To All the Living by Monica Felton
“And even here, at Blimpton, we’re getting to understand – some of us – what it is that we are after”. It is a brave statement about a wartime munitions factory which has been beset with difficulties from its first establishment at the beginning of the Second World War. This is a remarkable novel which was first published in 1945 which looks at the day to day running of a factory dedicated to the filling of shells and other weapons of war. It is a big book, which really examines the details of those drawn together with a common purpose, to produce the military hardware for the British Forces who are the only major opposition which is holding up Hitler’s ambitions in 1941. Not that all the workers and management work together at all times; there are those working to further their own interests, those whose civil service experience and pride mean they do things their way whatever the need, those who are desperate for work and a place to live.
One of the main problems is the lack of women workers, and the novel goes into a lot of detail via certain characters why this should be so. Monica Felton worked for the Ministry of Supply during the War, so had first hand knowledge of the bureaucratic nonsense that was prevalent even at a time of national emergency. This is a book which flows well and introduces some very realistic characters as well as representing the ongoing sense of frustration which was involved in so many organisations. I was very pleased to have the opportunity to read and review this special and memorable book which is so well written.
The book opens with a description of Blimpton, a place which is “so far away from anywhere as to be, for all practical purposes, nowhere.” At a railway station a young woman arrives to search for a way of getting to Blimpton, who evidently rejoices in the name of Griselda Green. She is self – possessed, but it is a small place and the weather is bleak. She discovers another young woman, Kitty Baldwin, who introduces herself as a recent widow. These two form part of a larger group who turn up at Blimpton, a vast, nearly invisible complex of half completed, half invisible factory spaces. They are a tiny part of the women who are needed for the essential processes that are demanded by the Ministry, still a voluntary and underpaid group who are seen as numbers by the management, reluctant to turn up, actually work and stay. The processes are poorly supported in terms of essential materials, working set up and in the danger of injury and disease from explosive ingredients. The work is not always there to be done, due to shortages and unpredictable demand for certain weapons. It is at best dull and repetitive, and must be carried out in a ‘clean’ setting where uniforms must be worn and personal items such as lipsticks are strictly forbidden. Travelling to and around the various departments is arduous and often difficult. The living arrangements are in local ‘billits’ or lodgings, where conditions vary.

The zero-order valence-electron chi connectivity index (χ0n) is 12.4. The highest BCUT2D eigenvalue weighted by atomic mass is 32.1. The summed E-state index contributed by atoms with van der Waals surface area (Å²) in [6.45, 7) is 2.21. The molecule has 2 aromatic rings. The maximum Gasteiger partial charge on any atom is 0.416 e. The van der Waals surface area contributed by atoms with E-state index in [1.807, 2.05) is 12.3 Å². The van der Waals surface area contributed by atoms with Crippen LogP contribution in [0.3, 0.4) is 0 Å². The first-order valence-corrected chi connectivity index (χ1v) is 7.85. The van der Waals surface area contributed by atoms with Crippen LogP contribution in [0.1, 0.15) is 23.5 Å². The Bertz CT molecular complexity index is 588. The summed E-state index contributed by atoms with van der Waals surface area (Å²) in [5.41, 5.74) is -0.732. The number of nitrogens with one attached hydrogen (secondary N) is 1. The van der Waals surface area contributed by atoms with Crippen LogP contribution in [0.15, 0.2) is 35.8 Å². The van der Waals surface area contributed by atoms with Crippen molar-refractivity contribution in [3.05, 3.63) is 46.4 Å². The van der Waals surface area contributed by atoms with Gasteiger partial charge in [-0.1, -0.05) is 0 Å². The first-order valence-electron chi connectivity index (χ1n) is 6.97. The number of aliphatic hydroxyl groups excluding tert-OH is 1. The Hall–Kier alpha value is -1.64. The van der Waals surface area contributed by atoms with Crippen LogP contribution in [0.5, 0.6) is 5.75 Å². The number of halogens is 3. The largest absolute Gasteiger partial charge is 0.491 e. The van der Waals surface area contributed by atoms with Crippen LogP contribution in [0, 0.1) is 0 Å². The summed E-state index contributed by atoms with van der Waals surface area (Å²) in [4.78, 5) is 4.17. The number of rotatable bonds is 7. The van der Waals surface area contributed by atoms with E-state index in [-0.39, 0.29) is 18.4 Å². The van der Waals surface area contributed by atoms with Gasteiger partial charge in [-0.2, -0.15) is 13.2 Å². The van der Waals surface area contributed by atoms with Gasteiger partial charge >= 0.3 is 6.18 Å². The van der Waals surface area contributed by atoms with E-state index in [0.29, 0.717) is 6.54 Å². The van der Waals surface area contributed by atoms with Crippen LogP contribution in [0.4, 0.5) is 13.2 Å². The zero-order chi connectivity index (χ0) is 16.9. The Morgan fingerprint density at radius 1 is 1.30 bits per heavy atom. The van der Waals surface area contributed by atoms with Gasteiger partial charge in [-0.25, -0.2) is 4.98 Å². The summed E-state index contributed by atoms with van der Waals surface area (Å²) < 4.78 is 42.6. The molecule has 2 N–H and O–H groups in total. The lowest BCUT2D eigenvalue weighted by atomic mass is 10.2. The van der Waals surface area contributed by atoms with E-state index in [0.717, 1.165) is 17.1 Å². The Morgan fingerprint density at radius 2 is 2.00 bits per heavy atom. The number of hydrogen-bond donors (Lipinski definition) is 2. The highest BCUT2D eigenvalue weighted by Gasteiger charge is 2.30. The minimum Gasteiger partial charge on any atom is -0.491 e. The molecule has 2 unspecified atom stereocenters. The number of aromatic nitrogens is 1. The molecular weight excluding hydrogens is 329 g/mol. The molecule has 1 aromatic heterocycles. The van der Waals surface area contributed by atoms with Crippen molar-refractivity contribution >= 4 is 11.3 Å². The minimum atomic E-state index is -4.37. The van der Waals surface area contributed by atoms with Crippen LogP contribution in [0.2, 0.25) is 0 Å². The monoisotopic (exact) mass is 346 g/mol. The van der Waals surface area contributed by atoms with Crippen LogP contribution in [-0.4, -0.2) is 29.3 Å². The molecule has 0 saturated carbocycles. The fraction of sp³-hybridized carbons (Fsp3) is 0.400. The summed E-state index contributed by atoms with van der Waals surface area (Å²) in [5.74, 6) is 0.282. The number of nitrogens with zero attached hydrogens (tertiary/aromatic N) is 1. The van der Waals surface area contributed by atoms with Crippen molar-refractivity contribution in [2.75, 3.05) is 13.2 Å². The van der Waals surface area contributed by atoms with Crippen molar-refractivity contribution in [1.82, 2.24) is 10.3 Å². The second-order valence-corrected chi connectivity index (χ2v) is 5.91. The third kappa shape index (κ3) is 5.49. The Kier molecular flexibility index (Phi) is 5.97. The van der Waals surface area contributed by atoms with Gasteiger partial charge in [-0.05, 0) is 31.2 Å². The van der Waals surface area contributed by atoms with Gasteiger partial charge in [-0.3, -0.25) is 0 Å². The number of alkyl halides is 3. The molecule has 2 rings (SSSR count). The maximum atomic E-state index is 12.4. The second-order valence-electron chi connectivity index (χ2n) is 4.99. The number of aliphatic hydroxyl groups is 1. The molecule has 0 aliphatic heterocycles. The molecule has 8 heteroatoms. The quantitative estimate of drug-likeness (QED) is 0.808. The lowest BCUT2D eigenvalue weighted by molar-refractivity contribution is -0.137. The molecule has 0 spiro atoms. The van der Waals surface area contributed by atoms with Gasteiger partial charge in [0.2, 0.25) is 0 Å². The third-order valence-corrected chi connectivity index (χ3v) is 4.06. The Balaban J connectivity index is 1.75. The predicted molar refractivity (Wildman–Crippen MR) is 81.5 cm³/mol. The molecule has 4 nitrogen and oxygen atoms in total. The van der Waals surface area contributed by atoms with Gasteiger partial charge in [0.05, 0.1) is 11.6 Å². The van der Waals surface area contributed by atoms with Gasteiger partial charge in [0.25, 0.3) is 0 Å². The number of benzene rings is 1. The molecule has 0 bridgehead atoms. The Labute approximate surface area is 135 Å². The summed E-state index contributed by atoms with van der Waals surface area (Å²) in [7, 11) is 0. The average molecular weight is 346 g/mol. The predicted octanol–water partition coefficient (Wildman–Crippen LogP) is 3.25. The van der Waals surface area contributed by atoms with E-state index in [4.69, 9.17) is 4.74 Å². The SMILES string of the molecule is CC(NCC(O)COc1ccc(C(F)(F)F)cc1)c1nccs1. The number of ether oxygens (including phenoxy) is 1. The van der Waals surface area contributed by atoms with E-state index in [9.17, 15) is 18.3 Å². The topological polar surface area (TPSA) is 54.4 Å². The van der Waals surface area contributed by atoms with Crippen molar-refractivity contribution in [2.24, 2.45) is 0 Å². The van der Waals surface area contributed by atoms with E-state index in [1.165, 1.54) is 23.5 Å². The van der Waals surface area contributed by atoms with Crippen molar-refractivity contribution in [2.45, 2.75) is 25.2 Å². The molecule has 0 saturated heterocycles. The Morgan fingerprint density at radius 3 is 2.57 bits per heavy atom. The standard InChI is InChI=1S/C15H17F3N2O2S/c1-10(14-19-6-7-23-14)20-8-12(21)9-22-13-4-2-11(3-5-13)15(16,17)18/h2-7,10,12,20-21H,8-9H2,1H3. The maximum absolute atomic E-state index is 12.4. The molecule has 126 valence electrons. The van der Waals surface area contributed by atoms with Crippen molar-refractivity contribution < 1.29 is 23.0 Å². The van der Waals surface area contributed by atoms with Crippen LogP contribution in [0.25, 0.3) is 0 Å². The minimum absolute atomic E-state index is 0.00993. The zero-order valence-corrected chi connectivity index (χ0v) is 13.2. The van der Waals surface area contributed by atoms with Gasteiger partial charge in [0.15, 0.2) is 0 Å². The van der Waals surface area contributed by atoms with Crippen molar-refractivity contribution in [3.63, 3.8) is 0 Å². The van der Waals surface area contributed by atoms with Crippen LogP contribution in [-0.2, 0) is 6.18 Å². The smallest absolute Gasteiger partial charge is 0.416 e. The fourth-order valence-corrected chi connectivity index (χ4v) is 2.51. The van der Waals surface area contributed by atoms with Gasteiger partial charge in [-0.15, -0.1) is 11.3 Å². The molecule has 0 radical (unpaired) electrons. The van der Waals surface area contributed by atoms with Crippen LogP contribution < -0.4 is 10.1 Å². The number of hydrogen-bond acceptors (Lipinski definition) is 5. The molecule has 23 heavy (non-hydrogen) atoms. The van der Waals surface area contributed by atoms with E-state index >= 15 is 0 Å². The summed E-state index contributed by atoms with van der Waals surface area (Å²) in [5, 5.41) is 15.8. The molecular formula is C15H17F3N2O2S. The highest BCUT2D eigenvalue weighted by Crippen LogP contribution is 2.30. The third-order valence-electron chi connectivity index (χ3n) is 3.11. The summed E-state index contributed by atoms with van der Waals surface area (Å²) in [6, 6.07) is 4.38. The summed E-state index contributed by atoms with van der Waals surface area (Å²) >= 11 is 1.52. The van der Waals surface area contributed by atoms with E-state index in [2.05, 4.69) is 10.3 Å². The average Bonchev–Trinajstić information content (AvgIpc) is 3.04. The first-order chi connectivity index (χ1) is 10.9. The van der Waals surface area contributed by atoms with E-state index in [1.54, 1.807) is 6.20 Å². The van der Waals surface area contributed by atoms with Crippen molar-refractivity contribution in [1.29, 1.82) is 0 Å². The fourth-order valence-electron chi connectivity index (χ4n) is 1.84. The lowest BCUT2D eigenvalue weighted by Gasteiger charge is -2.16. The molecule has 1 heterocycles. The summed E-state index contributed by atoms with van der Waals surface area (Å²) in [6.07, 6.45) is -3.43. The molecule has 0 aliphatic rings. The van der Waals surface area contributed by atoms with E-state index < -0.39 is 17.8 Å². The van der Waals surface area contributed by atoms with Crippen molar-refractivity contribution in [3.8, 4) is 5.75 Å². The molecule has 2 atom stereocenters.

The management of the establishment is made of those who are less than able, including an inefficient and unsuitable Superintendent and a career civil servant who always has his own agenda. There are those who make real efforts to improve production via improved conditions, but they are up against those too keen to safeguard their own interests to take a broader view.
This book is brought to life by its sparky and realistic characters. Many of the women who are depicted have a real spark about them, even those who are easily led or suffer as a result of the work are individuals. Dan Morgan is a memorable character whose own relatively poor background has led him to achieve great things, but he is ambitious for more, to make Blimpton an effective place for production and those who work there. His vulnerability is well drawn, as well as those who work around him. I recommend this book which had slipped into obscurity but is now made available once more as part of the Imperial War Museum Wartime Classics series.